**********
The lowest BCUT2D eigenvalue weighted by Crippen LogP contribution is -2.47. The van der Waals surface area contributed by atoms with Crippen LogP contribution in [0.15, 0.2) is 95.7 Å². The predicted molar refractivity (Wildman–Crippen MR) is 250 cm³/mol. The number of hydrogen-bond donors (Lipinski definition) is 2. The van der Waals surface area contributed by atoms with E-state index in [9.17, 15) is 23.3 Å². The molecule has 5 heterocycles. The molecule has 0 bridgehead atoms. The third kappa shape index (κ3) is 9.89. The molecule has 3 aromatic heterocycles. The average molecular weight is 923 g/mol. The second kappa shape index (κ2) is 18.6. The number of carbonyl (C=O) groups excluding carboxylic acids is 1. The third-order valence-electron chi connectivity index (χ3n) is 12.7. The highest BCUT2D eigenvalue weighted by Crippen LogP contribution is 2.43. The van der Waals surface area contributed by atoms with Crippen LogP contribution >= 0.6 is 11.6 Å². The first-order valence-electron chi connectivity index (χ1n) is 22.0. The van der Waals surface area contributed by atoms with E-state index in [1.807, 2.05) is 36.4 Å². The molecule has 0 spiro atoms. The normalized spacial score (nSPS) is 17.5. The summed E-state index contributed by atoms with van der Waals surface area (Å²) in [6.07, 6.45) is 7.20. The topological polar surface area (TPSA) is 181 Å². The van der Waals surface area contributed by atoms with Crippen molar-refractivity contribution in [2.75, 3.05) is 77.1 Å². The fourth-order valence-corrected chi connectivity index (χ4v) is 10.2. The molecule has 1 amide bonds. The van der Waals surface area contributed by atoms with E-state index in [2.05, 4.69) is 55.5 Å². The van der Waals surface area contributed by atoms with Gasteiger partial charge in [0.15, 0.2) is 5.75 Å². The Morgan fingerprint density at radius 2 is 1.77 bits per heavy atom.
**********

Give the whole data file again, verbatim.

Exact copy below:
The lowest BCUT2D eigenvalue weighted by Crippen LogP contribution is -2.47. The van der Waals surface area contributed by atoms with Crippen LogP contribution in [0.15, 0.2) is 95.7 Å². The predicted molar refractivity (Wildman–Crippen MR) is 250 cm³/mol. The number of hydrogen-bond donors (Lipinski definition) is 2. The van der Waals surface area contributed by atoms with E-state index in [9.17, 15) is 23.3 Å². The molecule has 5 heterocycles. The molecule has 0 bridgehead atoms. The third kappa shape index (κ3) is 9.89. The molecule has 3 aromatic heterocycles. The average molecular weight is 923 g/mol. The second kappa shape index (κ2) is 18.6. The number of carbonyl (C=O) groups excluding carboxylic acids is 1. The third-order valence-electron chi connectivity index (χ3n) is 12.7. The highest BCUT2D eigenvalue weighted by Crippen LogP contribution is 2.43. The van der Waals surface area contributed by atoms with Crippen LogP contribution >= 0.6 is 11.6 Å². The first-order valence-electron chi connectivity index (χ1n) is 22.0. The van der Waals surface area contributed by atoms with E-state index in [1.807, 2.05) is 36.4 Å². The molecule has 0 spiro atoms. The normalized spacial score (nSPS) is 17.5. The summed E-state index contributed by atoms with van der Waals surface area (Å²) in [6.07, 6.45) is 7.20. The topological polar surface area (TPSA) is 181 Å². The van der Waals surface area contributed by atoms with Crippen molar-refractivity contribution in [2.75, 3.05) is 77.1 Å². The fourth-order valence-corrected chi connectivity index (χ4v) is 10.2. The molecule has 1 amide bonds. The van der Waals surface area contributed by atoms with E-state index in [2.05, 4.69) is 55.5 Å². The van der Waals surface area contributed by atoms with Gasteiger partial charge in [0.15, 0.2) is 5.75 Å². The Morgan fingerprint density at radius 2 is 1.77 bits per heavy atom.